The light emitted from the cold cathode tube 6 propagates typically along one of the paths P1 -P5 indicated in FIG.2, wherein P1 represents the path of the light that enters directly into the optical guide plate 5 through the side wall 5a; P2 represents the path of the light that enters the optical guide plate 5 after a reflection at the holder 7; P3 represents the path of the light that is absorbed by the holder 7; P4 represents the path of the light that is absorbed by the cold cathode tube 6 after reflection at the holder 7; and P5 represents the light that has been emitted from the cold cathode tube 6 but failed to enter the optical guide plate 5. In correspondence to the paths P1 -P5, there holds a relationship

LP1 +LP2 +LP3 +LP4 +LP5 =LP0,(1)

wherein LP1 -LP5 represents the amount or energy of the light for each of the paths P1 -P5 while LP0 represents the total energy of the light that has been emitted from the cold cathode tube 6.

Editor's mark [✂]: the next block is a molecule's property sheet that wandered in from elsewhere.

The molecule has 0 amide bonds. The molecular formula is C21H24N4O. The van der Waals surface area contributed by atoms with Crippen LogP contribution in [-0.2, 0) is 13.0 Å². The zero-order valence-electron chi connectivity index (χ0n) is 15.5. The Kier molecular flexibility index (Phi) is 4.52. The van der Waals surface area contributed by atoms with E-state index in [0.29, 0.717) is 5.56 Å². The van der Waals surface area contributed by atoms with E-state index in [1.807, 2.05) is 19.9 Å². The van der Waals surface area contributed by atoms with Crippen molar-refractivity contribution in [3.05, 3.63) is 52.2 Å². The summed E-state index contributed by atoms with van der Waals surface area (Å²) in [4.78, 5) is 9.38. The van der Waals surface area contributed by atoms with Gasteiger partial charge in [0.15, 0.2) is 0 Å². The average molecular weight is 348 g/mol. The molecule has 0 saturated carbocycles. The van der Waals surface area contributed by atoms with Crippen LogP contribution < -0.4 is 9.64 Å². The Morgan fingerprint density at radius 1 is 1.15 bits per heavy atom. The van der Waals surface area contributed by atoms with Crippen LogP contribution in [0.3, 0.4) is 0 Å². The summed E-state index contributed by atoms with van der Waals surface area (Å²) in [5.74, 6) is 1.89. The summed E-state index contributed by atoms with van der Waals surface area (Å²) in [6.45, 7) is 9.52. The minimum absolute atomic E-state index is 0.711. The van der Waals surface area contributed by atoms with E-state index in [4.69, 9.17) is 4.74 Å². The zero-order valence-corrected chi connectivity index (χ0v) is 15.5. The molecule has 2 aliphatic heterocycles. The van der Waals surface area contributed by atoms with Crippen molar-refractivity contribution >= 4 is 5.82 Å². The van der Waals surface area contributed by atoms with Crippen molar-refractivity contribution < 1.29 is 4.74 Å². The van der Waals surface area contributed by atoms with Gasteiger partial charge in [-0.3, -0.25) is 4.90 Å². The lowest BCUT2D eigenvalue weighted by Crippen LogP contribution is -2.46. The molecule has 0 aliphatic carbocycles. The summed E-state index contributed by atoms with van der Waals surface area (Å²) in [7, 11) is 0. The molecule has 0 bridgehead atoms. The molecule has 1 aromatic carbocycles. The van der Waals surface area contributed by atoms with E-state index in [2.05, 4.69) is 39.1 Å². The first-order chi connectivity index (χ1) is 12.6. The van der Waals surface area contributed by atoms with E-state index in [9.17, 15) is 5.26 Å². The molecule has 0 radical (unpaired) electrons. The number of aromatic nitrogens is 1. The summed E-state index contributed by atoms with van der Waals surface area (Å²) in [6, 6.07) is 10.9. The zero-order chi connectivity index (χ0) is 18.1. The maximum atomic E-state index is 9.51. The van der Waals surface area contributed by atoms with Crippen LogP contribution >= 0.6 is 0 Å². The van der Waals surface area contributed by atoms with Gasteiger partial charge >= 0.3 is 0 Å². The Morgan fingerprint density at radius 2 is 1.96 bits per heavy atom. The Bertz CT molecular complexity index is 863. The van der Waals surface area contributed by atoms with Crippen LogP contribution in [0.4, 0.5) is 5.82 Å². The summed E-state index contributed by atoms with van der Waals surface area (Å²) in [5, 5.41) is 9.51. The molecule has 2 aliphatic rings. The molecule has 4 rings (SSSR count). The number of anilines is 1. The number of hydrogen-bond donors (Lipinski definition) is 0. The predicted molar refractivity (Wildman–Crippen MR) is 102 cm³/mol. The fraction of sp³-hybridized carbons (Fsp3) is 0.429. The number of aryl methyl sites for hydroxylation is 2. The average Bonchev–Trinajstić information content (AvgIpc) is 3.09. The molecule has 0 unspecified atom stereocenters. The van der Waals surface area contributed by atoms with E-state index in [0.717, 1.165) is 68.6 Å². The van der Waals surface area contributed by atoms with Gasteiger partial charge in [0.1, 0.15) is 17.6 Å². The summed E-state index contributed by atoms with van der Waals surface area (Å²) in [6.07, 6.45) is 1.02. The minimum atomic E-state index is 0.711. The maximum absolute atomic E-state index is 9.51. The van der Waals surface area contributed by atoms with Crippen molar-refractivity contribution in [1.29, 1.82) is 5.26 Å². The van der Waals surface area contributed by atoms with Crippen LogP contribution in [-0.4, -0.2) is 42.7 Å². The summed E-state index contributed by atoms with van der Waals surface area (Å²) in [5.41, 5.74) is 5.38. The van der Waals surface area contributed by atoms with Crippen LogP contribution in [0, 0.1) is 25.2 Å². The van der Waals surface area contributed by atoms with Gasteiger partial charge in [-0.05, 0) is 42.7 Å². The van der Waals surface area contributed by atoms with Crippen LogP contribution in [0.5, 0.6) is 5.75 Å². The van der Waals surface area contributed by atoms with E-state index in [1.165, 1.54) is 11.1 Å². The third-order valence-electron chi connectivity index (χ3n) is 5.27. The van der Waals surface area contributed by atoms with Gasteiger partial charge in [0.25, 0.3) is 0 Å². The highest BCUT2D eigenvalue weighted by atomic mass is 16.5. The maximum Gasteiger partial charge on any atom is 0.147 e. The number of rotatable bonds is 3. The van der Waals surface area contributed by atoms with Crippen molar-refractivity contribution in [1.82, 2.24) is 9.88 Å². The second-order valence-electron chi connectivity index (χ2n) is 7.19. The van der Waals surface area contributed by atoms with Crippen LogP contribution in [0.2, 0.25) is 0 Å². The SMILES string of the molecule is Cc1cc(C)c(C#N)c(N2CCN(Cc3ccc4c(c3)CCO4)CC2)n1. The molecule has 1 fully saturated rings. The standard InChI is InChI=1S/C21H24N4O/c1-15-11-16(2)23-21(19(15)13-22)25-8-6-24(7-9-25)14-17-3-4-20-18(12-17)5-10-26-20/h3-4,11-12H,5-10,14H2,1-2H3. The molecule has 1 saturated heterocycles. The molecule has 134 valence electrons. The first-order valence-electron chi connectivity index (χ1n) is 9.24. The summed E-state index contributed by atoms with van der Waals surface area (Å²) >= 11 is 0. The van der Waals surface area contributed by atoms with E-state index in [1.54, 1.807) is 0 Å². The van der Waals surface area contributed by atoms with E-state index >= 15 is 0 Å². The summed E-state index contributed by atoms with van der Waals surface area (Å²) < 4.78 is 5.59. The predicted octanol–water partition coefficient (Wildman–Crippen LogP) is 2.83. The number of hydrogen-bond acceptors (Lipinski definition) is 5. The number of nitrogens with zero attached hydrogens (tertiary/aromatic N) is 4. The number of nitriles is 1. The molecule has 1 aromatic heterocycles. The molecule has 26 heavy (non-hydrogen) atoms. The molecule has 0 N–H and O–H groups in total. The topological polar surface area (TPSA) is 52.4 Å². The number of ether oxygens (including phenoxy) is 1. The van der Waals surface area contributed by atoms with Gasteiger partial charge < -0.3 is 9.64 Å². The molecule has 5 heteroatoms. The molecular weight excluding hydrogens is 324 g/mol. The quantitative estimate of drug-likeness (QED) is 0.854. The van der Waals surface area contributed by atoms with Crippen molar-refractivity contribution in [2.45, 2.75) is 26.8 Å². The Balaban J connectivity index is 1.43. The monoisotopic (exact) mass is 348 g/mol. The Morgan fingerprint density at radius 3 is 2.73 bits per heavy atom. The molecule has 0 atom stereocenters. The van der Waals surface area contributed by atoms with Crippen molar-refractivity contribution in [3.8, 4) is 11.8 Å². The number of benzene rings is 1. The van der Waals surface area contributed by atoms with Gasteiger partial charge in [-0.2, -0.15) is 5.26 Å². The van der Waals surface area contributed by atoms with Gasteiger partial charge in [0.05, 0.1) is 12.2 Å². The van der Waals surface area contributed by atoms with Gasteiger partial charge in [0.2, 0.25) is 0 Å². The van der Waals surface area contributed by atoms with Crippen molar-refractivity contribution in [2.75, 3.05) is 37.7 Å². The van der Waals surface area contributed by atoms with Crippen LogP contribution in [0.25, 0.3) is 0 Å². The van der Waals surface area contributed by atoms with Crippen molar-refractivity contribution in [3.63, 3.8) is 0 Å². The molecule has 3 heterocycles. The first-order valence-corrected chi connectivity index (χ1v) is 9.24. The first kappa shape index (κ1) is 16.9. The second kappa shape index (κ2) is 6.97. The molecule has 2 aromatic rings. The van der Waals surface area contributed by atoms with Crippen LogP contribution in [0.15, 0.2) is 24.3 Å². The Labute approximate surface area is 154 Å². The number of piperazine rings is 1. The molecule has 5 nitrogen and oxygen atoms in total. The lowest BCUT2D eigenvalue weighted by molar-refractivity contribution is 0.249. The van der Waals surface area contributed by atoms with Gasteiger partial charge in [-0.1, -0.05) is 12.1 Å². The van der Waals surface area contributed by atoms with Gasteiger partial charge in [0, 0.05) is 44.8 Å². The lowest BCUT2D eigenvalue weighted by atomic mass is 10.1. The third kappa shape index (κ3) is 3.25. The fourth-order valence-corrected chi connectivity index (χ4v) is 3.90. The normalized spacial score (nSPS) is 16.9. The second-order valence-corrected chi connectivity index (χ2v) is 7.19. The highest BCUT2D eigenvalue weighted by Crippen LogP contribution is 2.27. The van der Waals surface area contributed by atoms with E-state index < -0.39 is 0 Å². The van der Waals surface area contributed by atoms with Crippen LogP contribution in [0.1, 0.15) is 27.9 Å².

It should be noted that the above analysis indicates that the energy of the light that enters actually to the optical guide plate 5 is represented as

LPin =LP1 +LP2                              ( 2)

where LPin represents the energy of the light entering into the waveguide plate 5. The rest of the light has been lost. Thus, conventional planar illumination unit 3 suffers from the problem that the efficiency of injecting the light from the cold cathode tube 6 to the optical guide plate 5 is poor when the contribution of the terms LP3 -LP5 is substantial. With this regard, one should note that the cold cathode tube 6 carries a fluorescent material for emitting the light, while such a fluorescent material also absorbs light that is incident thereto. Although the light absorbed by the fluorescent material may be re-emitted, substantial loss of light cannot be avoided during such a process.